The Leg 179 HDS tests were designed to be a test of the overall HDS concept in actual sea conditions. As such, the tests provided a wealth of data that, with further study, should provide a clear indication as to the direction in which the HDS development should proceed. The hammer drill itself shows great promise of being able to penetrate subsea hard-rock environments. Although the hammer drill performed well considering the sea state during the testing, a dialogue with the manufacturer will be established to address issues such as the short stroke length to open and close the bypass, the valve cracking problem, and galling of the piston and lower bushing.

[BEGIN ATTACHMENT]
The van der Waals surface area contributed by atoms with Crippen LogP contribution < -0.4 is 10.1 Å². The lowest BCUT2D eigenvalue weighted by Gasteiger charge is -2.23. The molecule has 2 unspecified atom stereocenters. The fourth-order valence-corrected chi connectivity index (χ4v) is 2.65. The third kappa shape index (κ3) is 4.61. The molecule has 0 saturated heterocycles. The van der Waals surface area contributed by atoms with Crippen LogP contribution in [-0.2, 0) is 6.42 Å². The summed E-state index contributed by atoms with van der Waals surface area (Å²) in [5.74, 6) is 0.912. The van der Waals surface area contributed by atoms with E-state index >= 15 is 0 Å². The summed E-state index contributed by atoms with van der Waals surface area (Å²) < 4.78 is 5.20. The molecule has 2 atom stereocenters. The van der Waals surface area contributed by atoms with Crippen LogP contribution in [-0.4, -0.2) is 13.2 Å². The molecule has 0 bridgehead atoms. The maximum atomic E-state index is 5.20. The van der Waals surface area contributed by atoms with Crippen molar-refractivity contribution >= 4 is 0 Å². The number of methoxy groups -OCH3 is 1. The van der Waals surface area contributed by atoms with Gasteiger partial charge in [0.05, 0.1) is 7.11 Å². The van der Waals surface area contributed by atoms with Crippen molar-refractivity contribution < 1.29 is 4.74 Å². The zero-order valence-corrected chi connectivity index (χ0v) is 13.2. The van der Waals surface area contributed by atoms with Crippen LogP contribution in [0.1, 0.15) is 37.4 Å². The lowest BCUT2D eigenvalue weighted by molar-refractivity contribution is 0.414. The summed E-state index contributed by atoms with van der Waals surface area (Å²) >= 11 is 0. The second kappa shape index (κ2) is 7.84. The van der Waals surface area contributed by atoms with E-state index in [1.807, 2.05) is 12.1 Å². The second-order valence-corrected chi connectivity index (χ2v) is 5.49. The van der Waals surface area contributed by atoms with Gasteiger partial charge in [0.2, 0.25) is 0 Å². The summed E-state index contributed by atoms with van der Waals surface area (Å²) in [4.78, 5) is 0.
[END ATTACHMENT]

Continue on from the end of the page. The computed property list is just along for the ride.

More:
It is evident that the underreaming bits designed for conventional land-based hammer drill operations, such as those used during Leg 179, are not suitable for drilling in casing in offshore deep water with an unsupported BHA. Ideas for new design underreaming bits are already being formulated. The HDS casing running tools and reentry cone were not deployed during Leg 179. However, they were land tested before Leg 179, and no problems were encountered. So, at this time, no redesign of these tools is planned. In general, confidence remains high with the overall HDS. The benefits of the HDS to ODP and the science community as a whole are well worth continuing with the HDS development.


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